A tip of the hat (were I wearing a hat [which I am not] and were I the hat-tipping kind, [which I would like to think that I am]) to fellow blogger ILUVNUFC over yonder at Look At This, who clued me in to the awesomosity of TV in Japan as documented by the succinctly-titled TV In Japan. Domo arigato to both of you!

As a kid, I used to love that game "Mouse Trap". You know, the one where you built this amazingly convoluted machine that started with the turn of a crank, which set in motion a chain of events with balls rolling down inclines, a little bowling ball falling into (and out of) a little plastic bathtub, landing on a teeter-totter which flung the little plastic guy into the... okay, it was pretty complicated, and I loved it.

Years later I discovered the computer-game incarnation of that in The Incredible Machine, which had the same basic goal of doing some simple task by building this Rube Goldberg-ian device out of rockets and seesaws and rope and pulleys and... well, you get the idea. And if you don't, you can get the game for free and try it out yourself.

So it was no wonder that I was tickled to find out about a Japanese TV show called Bakuten Domino, where the show is based on the following concept: the hosts of the show take practically everything in your house and stack it in a line (a la dominoes). Of course, the fun starts when the stuff starts toppling. Even cooler, like the best Rube Goldberg devices, it accomplishes some simple task (like turning on a lamp or starting breakfast) in the least efficient, most amusing way possible.

Sure, it's easy to stack CD cases and VHS videos, but how do you stack coats and shoes? Watch and learn, kid, watch and learn...

Even more Bukaten Domino-y goodness, courtesy of YouTube.

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Saturday, July 15, 2006

Wanted in Pennsylvania (and 15 other states)

Answer a few questions and figure out where you really would like to live, whether you know it or not. Like lots of sunny days? Are you a snowboarder? Need to be able to catch the occasional performance of Rigoletto or La Boheme? Love (or hate) living near a college? will take your answers, plug them into your basic weighted-variable cross-indexed sliding-scale fuzzy-logic compatibility matrix. Answers are then baked at 375° for 20-25 minutes and then garnished with a sprig of parsley. Serves 4-6. Actually, what you will get is a list of the top 24 cities you would most enjoy living in most. (via srah blah blah)

Here are my top 24 places to live. For reasons unbeknownst to me, this particular Yankee must have a deep-seated but long-repressed hankering for the Southland, as evidenced by my Dixie-heavy list. I had no idea.

Luckily, since I already live at #16, I guess I don't have to do much else!

1. Carlisle, Pennsylvania
2. Jacksonville, Florida
3. Harrisburg, Pennsylvania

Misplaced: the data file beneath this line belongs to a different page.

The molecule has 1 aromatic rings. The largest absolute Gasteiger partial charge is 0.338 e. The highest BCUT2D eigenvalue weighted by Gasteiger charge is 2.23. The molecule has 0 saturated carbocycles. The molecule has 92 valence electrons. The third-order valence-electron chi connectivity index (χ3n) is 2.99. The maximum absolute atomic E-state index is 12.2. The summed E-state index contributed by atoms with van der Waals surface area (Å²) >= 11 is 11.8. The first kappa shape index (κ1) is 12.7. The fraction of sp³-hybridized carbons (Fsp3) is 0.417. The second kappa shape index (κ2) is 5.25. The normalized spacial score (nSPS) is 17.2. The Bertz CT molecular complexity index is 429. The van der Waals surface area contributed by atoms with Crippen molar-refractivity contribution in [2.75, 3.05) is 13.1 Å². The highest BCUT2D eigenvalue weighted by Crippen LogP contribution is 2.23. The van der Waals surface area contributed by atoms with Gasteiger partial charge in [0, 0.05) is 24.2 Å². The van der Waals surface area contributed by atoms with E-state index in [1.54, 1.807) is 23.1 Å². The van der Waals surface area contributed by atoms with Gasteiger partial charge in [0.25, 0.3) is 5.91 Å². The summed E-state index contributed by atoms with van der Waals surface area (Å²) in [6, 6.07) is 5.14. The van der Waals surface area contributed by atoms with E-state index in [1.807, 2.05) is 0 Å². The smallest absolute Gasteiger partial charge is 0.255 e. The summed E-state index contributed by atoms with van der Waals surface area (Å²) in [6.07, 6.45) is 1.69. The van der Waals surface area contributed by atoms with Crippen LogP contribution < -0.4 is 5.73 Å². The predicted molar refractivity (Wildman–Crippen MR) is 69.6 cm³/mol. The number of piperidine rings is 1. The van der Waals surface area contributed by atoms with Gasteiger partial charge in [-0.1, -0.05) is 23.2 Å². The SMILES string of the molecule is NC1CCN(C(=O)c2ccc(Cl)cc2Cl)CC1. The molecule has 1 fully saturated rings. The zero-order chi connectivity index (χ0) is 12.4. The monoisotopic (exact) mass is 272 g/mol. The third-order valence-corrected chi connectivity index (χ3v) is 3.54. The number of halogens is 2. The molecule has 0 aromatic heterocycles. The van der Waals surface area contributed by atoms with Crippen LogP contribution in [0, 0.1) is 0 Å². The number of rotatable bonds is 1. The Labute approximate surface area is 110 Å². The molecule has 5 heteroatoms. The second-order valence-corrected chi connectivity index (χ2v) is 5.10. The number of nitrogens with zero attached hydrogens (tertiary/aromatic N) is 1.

4. Tallahassee, Florida
5. Olympia, Washington
6. Roanoke, Virginia
7. Albany, New York
8. Chattanooga, Tennessee
9. Gainesville, Florida
10. Knoxville, Tennessee
11. Tacoma, Washington
12. Hickory, North Carolina
13. Johnson City-Kingsport, Tennessee
14. Bloomington, Indiana
15. Cincinnati, Ohio
16. Grand Rapids, Michigan
17. Clarksville, Tennessee
18. Tulsa, Oklahoma
19. Athens, Georgia
20. Tuscaloosa, Alabama
21. Kent, Washington
22. Charleston, South Carolina
23. Palm Springs, California
24. Jackson, Mississippi

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Monday, July 10, 2006

All we're missing now is an obscure Linux reference...

Star Wars, Monty Python and the Holy Grail, YouTube. A juxtaposition of geek elements aligning to create The Perfect Geek Storm. (via Sarcasmo's Corner)

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Friday, July 07, 2006

Good dog...

This dog was born without any front legs. Her owners have taught her to walk upright on her hind legs to get around. Wow. You really have to see this. (via Metafilter)

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Monday, July 03, 2006

That blowed up real good!

How do fireworks work?

Make your own (virtual) fireworks.

Make your own (real) fireworks.
Nope. Nothing there that could possibly go wrong.

Oh. Yeah. Except for maybe that. And that. And that. Annnnd... all of those hundreds of other things listed at's Big List of Fireworks Boo-Boos. For all you readers from outside the US, don't be so smug until you check out your own country's fireworks accident list... On the other hand, it's pretty hard to live down something like this:

Coralville, Iowa - Authorities say a man died in the fire that apparently started with fireworks. Neighbors said they saw the victim shooting off fireworks from inside his mobile home and then they saw flames coming from a window. The trailer was engulfed in fire within minutes.
On the bright side, maybe you will join the ranks of such luminaries as Boris Yeltsin, Jerry Garcia, and other celebrities with missing fingers.

In short, if you're celebrating the 4th tomorrow, keep it safe and sane. Don't let your last words be "Hey guys! Watch this!"